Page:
The putrid smell of burning flesh was everywhere, there was no escape from it. The carpet of carcasses stretched towards the far end of the sand valley to the other end, growing thinner from the sides, like its threads were unravelling. The killing fields were being devoured by the fire, purged from horror, only the pace was dreadfully slow. It was an absurd nightmare, more absurd than any maddened mind could conjure. To see so many battle-mutilated carcasses at once, the visage grossly clashing with what a mortal mind considered normal, your reaction would not have been to scream. Any man or woman to see such a thing, would have been gripped by awkward laughter instead. Charred ribs and skulls trodded randomly in the most awkward of angles, many stuck in the sloppy mass of other corpses, like skeletons having rough, bloody intercourse. The brush strokes were countless, the golden canvas of the killing fields was the stage for a comedy of bones.
The corpses posed not just a sanity test, but a physical challenge for those wishing to traverse across this red line. The desert had effectively been cut in half for a second time in its history. The indomitable colossus stood still on his post, unfazed by the carnage.
Continue reading “Chapter 8 – A Comedy of Bones”
The giant slab of unnamed stone peeked from the bottom of the sand pit. Scribbled with words not read for aeons beyond remembrance. Only some lines were visible. Like one gigantic tombstone, untouched by the ravages of time and wars past. Did it speak of an age lost to historians, divine laws of the land, or was it a warning? The only words that the white-haired slenderly man could read on the small surface area that was partially visible, despite his vast knowledge, were just the name of it.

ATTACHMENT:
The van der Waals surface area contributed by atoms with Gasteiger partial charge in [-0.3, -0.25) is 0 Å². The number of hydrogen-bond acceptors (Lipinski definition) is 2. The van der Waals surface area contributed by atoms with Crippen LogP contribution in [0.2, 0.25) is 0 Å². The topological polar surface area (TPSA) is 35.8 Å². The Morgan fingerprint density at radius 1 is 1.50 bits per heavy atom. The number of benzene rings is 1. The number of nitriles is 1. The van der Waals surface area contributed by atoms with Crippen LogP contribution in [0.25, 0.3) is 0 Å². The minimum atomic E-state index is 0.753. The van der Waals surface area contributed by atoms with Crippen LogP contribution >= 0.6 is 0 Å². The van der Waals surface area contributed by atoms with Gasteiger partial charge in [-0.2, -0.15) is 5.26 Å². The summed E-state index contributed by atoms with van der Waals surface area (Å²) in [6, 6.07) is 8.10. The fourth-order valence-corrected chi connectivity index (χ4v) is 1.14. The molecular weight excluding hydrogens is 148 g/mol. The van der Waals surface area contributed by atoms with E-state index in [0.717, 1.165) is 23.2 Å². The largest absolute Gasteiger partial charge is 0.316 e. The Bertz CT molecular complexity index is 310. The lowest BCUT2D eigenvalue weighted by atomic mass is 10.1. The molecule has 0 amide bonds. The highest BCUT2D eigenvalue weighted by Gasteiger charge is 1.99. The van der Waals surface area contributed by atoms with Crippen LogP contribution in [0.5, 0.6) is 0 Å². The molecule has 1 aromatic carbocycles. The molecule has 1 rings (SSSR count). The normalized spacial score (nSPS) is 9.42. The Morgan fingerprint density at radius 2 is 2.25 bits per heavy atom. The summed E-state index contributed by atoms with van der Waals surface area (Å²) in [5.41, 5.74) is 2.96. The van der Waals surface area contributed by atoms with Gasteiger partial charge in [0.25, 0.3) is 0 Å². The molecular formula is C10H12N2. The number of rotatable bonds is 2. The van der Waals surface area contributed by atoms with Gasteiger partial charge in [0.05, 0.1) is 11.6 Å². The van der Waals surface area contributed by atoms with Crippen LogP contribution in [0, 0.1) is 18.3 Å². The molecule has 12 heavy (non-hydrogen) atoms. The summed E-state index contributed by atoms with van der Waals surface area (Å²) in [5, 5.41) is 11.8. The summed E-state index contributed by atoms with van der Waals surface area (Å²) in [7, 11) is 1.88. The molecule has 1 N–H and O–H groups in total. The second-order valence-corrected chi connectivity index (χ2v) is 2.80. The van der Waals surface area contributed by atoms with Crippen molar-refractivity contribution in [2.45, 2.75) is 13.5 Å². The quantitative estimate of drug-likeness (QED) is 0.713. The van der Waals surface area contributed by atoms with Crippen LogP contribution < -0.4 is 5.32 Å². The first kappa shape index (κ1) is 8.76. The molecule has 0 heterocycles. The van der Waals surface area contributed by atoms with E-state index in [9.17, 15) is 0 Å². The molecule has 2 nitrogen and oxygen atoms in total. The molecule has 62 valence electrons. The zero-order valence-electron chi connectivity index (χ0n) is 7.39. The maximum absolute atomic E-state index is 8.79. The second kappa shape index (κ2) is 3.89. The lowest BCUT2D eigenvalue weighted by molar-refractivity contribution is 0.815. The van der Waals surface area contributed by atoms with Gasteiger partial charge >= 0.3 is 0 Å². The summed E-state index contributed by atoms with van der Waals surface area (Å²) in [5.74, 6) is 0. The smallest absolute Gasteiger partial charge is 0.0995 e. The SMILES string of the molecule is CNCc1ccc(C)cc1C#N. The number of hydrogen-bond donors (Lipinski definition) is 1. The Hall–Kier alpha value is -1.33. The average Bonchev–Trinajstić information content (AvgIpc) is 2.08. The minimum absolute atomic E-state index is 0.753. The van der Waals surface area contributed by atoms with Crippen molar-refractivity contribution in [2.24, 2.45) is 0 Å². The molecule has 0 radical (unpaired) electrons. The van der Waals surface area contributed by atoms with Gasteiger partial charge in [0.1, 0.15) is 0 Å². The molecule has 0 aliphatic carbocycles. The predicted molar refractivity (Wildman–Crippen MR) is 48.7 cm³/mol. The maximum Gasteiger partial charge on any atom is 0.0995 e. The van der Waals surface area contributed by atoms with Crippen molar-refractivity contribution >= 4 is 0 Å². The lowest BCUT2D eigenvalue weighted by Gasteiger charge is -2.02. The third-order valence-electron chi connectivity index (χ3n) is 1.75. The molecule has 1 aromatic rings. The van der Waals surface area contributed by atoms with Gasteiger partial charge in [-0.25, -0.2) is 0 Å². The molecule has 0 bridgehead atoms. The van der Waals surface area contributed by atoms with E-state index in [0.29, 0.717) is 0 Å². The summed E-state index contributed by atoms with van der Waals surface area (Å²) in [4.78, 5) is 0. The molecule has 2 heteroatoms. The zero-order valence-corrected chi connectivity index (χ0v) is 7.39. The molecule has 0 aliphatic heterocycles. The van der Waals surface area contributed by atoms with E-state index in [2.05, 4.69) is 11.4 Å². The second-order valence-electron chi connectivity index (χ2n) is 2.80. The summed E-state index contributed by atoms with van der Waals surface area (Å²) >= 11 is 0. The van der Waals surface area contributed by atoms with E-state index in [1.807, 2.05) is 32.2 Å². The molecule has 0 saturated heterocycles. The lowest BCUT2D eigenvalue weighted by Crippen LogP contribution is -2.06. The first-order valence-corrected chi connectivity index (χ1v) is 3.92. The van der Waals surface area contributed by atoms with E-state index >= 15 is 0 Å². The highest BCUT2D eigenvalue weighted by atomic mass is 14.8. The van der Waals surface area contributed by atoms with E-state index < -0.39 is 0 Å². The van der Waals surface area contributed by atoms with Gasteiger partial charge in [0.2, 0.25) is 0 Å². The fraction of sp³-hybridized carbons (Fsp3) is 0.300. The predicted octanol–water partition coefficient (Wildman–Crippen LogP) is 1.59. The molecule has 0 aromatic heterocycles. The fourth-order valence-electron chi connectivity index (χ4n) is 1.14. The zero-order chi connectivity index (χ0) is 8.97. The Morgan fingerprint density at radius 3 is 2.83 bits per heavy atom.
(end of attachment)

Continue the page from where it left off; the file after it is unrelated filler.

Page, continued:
“Obituary of the universe… it exists”, he whispered to himself as he fell to his knees that just lost their strength.
Continue reading “Chapter 3 – Obituary of The Universe”
Shovels, pickaxes, carts. Borrowed from nearby farms and mining towns. The workforce was borrowed as well, without an expiration date for return. The racket at the digsite was infernal, as thousands of walking corpses tinkered with their many tasks. For any work more complicated than shoveling sand and dirt and rock, they would’ve been unfit for. But for monotone, repetitive work, the dead were ideal. They knew no exhaustion when doing their master’s sinister bidding.
Continue reading “Chapter 2 – The Dead Are Digging”